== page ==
Nudge Theory
The Economist

Most of us are unfortunately too familiar with this scenario: we set the alarm for early morning with the intention of getting some extra work/study done, squeezing in a run before getting to work or hitting the gym. However, we end up either hitting snooze till eternity or turning off the alarm altogether.

Being the rational people we are set out to be, shouldn’t we be making the most efficient choices? In this case, getting up bright and early to tackle our tasks head-on!

Richard H. Thaler’s Nobel Prize-winning Nudge Theory explains with refreshing clarity that we as human beings are wired to act on convenience rather than rationale. Simply put, we opt to do what’s easier than what’s wiser. It comes as no surprise then that the “far-sighted Planner” in us – who roots for our long-term welfare – is generally at odds with our “myopic Doer”, battle-stricken in a tightrope act of temptation vs. self-control.

Take heart though, because with the right incentives often in the form of nudges, aligning interests for short and long-term welfare is indeed possible. For example, planning to meet a gym buddy at 6 AM, better yet exchanging gym passes with that person would be a strong incentive. Not showing up would mean your friend wouldn’t get access to the gym. So getting to the gym would serve both: the short term interest of not offending your friend and the long-term interest of getting healthier.

The nudge theory has broad applications in the public policy arena as well. The idea being: creating subtle policy changes that make it easier for people to make the best choices for themselves and their families. This approach has been widely successful. In UK, active membership of pension schemes in the private sector nearly tripled in the four years following 2012, when an auto-enrollment scheme was mandated. This scheme encouraged savings (which was what the people wanted but did not get around to doing) by automatically enrolling them in a firm’s pension scheme unless formally asked to be removed. Similarly, Spain is a leader in organ donation since all its citizens are registered as organ donors unless they opt out. Following suit, many economies have started exploring with “nudge units”.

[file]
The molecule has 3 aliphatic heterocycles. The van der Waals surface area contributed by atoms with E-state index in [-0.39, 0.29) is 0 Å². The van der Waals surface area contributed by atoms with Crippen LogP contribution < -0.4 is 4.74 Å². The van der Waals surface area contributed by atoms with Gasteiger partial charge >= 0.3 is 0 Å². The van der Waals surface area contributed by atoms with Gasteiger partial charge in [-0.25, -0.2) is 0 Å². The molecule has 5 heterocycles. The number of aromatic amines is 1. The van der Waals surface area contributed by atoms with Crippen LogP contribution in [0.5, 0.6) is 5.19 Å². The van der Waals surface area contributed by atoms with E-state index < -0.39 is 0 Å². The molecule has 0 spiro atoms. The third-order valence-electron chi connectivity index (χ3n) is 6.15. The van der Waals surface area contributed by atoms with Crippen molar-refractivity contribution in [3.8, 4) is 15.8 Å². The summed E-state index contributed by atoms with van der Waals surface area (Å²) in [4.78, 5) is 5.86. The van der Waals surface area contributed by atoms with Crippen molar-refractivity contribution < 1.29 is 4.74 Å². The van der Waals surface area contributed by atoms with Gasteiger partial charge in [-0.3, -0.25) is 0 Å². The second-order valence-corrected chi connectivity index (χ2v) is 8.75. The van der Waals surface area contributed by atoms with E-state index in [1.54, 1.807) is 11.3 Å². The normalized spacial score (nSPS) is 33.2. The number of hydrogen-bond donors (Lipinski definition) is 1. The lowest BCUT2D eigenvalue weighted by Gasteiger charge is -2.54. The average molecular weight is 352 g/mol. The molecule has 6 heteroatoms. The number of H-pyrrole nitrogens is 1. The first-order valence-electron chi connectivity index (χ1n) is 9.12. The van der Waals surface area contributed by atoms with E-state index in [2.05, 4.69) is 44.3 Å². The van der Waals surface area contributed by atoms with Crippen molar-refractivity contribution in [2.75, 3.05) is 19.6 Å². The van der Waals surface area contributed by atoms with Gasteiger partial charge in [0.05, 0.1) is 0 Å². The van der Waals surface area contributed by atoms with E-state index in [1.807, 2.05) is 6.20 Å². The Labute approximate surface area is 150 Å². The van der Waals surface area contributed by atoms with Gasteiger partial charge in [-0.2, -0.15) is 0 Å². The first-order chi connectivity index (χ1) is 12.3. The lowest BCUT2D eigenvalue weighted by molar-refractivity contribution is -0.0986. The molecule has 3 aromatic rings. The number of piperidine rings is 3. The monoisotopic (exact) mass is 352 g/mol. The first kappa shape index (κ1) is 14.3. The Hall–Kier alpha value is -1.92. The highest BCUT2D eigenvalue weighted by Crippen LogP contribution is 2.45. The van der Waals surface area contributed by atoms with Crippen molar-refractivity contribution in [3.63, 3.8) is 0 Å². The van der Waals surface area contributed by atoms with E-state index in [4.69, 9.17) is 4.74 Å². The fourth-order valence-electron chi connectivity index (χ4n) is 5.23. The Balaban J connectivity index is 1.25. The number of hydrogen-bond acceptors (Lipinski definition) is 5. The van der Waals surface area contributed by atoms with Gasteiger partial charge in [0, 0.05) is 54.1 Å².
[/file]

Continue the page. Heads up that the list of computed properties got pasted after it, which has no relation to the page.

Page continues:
It is however imperative that people retain the freedom of choice during this process. In fact, according to Thaler, proper nudging should be led by three guiding principles: transparency, ease of opting out and improving the person’s welfare.

FOOD FOR THOUGHT: We in Nepal are wrestling with our own array of socio-economic problems. In light of the demonstrated success of nudge theory, it can be interesting to explore where and how these subtle nudges can be capitalized in our policy context. What do you think?

Post Disclaimer

The opinions expressed in this essay are those of the authors. They do not purport to reflect the opinions or views of CCS.